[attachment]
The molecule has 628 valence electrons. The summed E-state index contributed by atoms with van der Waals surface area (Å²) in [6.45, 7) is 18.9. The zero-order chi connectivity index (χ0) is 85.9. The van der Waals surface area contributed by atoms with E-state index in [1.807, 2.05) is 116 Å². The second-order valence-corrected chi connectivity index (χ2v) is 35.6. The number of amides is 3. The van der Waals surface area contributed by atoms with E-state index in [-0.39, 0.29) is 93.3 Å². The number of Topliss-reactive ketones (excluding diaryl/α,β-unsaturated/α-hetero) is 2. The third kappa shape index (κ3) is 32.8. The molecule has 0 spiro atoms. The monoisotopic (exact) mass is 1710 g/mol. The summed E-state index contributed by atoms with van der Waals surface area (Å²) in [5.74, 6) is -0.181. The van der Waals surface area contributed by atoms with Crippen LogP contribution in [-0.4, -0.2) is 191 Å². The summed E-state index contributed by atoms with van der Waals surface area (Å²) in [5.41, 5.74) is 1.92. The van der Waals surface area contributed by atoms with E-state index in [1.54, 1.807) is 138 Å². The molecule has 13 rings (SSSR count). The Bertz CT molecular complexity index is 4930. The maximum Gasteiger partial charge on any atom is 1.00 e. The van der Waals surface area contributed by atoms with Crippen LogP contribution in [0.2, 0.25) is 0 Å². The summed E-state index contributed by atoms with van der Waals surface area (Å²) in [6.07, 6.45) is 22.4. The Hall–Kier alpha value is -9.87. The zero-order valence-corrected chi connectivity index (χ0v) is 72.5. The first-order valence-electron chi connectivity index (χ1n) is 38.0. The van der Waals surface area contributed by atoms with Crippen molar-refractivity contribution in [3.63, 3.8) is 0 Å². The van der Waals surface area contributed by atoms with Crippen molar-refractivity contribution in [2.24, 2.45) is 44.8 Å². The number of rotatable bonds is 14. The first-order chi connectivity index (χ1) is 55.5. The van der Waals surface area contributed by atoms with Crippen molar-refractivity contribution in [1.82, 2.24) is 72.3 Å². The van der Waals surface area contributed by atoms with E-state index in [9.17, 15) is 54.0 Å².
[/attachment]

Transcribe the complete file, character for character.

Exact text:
The molecule has 628 valence electrons. The summed E-state index contributed by atoms with van der Waals surface area (Å²) in [6.45, 7) is 18.9. The zero-order chi connectivity index (χ0) is 85.9. The van der Waals surface area contributed by atoms with E-state index in [1.807, 2.05) is 116 Å². The second-order valence-corrected chi connectivity index (χ2v) is 35.6. The number of amides is 3. The van der Waals surface area contributed by atoms with E-state index in [-0.39, 0.29) is 93.3 Å². The number of Topliss-reactive ketones (excluding diaryl/α,β-unsaturated/α-hetero) is 2. The third kappa shape index (κ3) is 32.8. The molecule has 0 spiro atoms. The monoisotopic (exact) mass is 1710 g/mol. The summed E-state index contributed by atoms with van der Waals surface area (Å²) in [5.74, 6) is -0.181. The van der Waals surface area contributed by atoms with Crippen LogP contribution in [-0.4, -0.2) is 191 Å². The summed E-state index contributed by atoms with van der Waals surface area (Å²) in [5.41, 5.74) is 1.92. The van der Waals surface area contributed by atoms with E-state index in [1.54, 1.807) is 138 Å². The molecule has 13 rings (SSSR count). The Bertz CT molecular complexity index is 4930. The maximum Gasteiger partial charge on any atom is 1.00 e. The van der Waals surface area contributed by atoms with Crippen LogP contribution in [0.2, 0.25) is 0 Å². The summed E-state index contributed by atoms with van der Waals surface area (Å²) in [6.07, 6.45) is 22.4. The Hall–Kier alpha value is -9.87. The zero-order valence-corrected chi connectivity index (χ0v) is 72.5. The first-order valence-electron chi connectivity index (χ1n) is 38.0. The van der Waals surface area contributed by atoms with Crippen molar-refractivity contribution in [3.63, 3.8) is 0 Å². The van der Waals surface area contributed by atoms with Crippen molar-refractivity contribution in [2.24, 2.45) is 44.8 Å². The number of rotatable bonds is 14. The first-order chi connectivity index (χ1) is 55.5. The van der Waals surface area contributed by atoms with Crippen molar-refractivity contribution in [1.82, 2.24) is 72.3 Å². The van der Waals surface area contributed by atoms with E-state index in [9.17, 15) is 54.0 Å².